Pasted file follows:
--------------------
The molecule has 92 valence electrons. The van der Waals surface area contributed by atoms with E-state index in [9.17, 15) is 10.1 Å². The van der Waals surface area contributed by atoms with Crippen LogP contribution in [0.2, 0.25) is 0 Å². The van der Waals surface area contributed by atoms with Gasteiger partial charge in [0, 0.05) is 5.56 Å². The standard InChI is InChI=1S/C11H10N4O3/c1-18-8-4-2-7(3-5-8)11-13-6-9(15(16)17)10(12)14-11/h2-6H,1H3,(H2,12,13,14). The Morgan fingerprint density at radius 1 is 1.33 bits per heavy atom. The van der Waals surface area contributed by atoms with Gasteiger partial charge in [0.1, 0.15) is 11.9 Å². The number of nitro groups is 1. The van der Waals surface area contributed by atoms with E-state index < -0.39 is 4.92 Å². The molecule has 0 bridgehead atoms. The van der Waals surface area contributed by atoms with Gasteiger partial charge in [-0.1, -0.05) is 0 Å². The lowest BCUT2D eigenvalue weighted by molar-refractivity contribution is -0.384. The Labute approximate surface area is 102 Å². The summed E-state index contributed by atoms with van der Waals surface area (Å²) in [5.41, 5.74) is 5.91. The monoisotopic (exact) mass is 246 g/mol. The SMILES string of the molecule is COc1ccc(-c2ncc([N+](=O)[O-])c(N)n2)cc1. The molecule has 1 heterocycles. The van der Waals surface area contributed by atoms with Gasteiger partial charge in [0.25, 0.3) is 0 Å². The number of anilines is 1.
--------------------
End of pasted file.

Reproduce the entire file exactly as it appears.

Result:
The molecule has 92 valence electrons. The van der Waals surface area contributed by atoms with E-state index in [9.17, 15) is 10.1 Å². The van der Waals surface area contributed by atoms with Crippen LogP contribution in [0.2, 0.25) is 0 Å². The van der Waals surface area contributed by atoms with Gasteiger partial charge in [0, 0.05) is 5.56 Å². The standard InChI is InChI=1S/C11H10N4O3/c1-18-8-4-2-7(3-5-8)11-13-6-9(15(16)17)10(12)14-11/h2-6H,1H3,(H2,12,13,14). The Morgan fingerprint density at radius 1 is 1.33 bits per heavy atom. The van der Waals surface area contributed by atoms with Gasteiger partial charge in [0.1, 0.15) is 11.9 Å². The number of nitro groups is 1. The van der Waals surface area contributed by atoms with E-state index < -0.39 is 4.92 Å². The molecule has 0 bridgehead atoms. The van der Waals surface area contributed by atoms with Gasteiger partial charge in [-0.1, -0.05) is 0 Å². The lowest BCUT2D eigenvalue weighted by molar-refractivity contribution is -0.384. The Labute approximate surface area is 102 Å². The summed E-state index contributed by atoms with van der Waals surface area (Å²) in [5.41, 5.74) is 5.91. The monoisotopic (exact) mass is 246 g/mol. The SMILES string of the molecule is COc1ccc(-c2ncc([N+](=O)[O-])c(N)n2)cc1. The molecule has 1 heterocycles. The van der Waals surface area contributed by atoms with Gasteiger partial charge in [0.25, 0.3) is 0 Å². The number of anilines is 1.